APP MTH 7045 - Applied Mathematics Topic B

North Terrace Campus - Semester 1 - 2017

Please contact the School of Mathematical Sciences for further details, or view course information on the School of Mathematical Sciences web site at

  • General Course Information
    Course Details
    Course Code APP MTH 7045
    Course Applied Mathematics Topic B
    Coordinating Unit Mathematical Sciences
    Term Semester 1
    Level Postgraduate Coursework
    Location/s North Terrace Campus
    Units 3
    Available for Study Abroad and Exchange Y
    Assessment Ongoing assessment 30%, exam 70%
    Course Staff

    Course Coordinator: Dr Luke Bennetts

    Course Timetable

    The full timetable of all activities for this course can be accessed from Course Planner.

  • Learning Outcomes
    Course Learning Outcomes

    Course learning outcomes

    The course title is Nonlinear PDEs and Waves.

    Waves impact on every facet of our experience. The simple acts of seeing and hearing rely on electromagnetic and sound waves. Traffic flows in waves. Waves carry the information required for our technological society to function. Earthquake and tsunami waves cause enormous devastation to our world.

    PDEs are used to model all these manifestations of waves. This course builds on Modelling with ODEs and PDEs & Waves, with a focus on nonlinear PDEs and the associated phenomena caused by the nonlinearity. This will include: dissipative shocks in gas dynamics and traffic flow, produced by Burgers equation; solitons in shallow-water waves and acoustics, produced by the Korteweg de Vries equation; and breathers in deep-water waves and optical fibres, produced by the Schrödinger and sine-Gordon equations. Analytical and numerical mathematical methods will be used to find the solutions. Where practicable, the PDEs will be derived to emphasise connections to the applications.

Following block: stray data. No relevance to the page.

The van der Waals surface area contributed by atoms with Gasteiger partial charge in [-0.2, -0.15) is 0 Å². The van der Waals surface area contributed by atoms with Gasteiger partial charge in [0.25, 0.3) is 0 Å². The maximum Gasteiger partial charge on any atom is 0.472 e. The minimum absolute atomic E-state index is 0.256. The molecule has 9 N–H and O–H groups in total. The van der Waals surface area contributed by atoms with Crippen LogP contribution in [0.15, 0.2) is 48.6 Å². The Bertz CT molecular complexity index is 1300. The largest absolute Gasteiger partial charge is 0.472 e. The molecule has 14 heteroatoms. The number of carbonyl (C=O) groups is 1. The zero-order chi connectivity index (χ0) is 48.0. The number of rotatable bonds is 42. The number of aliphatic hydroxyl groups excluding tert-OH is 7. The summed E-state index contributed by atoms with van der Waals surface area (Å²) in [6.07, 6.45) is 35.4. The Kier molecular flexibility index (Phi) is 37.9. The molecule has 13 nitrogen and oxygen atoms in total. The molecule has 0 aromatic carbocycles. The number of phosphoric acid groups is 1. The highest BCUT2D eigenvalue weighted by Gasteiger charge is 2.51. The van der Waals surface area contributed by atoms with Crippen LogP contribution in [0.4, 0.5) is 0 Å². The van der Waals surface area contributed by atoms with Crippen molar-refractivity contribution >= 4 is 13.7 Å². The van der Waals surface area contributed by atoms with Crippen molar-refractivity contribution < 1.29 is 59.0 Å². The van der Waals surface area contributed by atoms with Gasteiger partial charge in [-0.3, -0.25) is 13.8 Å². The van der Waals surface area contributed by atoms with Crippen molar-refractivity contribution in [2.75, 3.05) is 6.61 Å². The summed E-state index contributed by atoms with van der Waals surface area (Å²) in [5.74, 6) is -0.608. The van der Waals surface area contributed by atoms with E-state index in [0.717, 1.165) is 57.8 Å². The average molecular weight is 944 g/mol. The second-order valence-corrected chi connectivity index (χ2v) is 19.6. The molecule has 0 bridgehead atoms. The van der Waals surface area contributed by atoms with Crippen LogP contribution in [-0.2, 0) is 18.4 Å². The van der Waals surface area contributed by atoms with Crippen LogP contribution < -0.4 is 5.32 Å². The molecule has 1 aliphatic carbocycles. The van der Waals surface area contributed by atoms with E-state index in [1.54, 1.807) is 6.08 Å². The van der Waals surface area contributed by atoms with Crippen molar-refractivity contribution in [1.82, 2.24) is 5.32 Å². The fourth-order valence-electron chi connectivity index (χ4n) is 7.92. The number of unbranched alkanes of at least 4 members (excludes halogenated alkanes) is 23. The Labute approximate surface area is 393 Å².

Assumed knowledge: Modelling with ODEs; PDEs & Waves.

    Learning outcomes

    On successful completion of this course students will be able to:

    1. interpret several canonical nonlinear PDEs as models in different application areas;
    2. describe fundamental nonlinear wave phenomena predicted by PDEs;
    3. use analytical methods to obtain solutions to certain PDEs;
    4. use asymptotic methods in appropriate regimes to derive approximate solutions;
    5. employ appropriate numerical methods to solve nonlinear PDEs.
    University Graduate Attributes

    This course will provide students with an opportunity to develop the Graduate Attribute(s) specified below:

    University Graduate Attribute Course Learning Outcome(s)
    Deep discipline knowledge
    • informed and infused by cutting edge research, scaffolded throughout their program of studies
    • acquired from personal interaction with research active educators, from year 1
    • accredited or validated against national or international standards (for relevant programs)
    Critical thinking and problem solving
    • steeped in research methods and rigor
    • based on empirical evidence and the scientific approach to knowledge development
    • demonstrated through appropriate and relevant assessment
    Teamwork and communication skills
    • developed from, with, and via the SGDE
    • honed through assessment and practice throughout the program of studies
    • encouraged and valued in all aspects of learning
    Self-awareness and emotional intelligence
    • a capacity for self-reflection and a willingness to engage in self-appraisal
    • open to objective and constructive feedback from supervisors and peers
    • able to negotiate difficult social situations, defuse conflict and engage positively in purposeful debate
  • Learning Resources
    Required Resources
    Recommended Resources
    Billingham, J. and King, A.C. Wave Motion, Cambridge Uni Press, 2000.
    Online Learning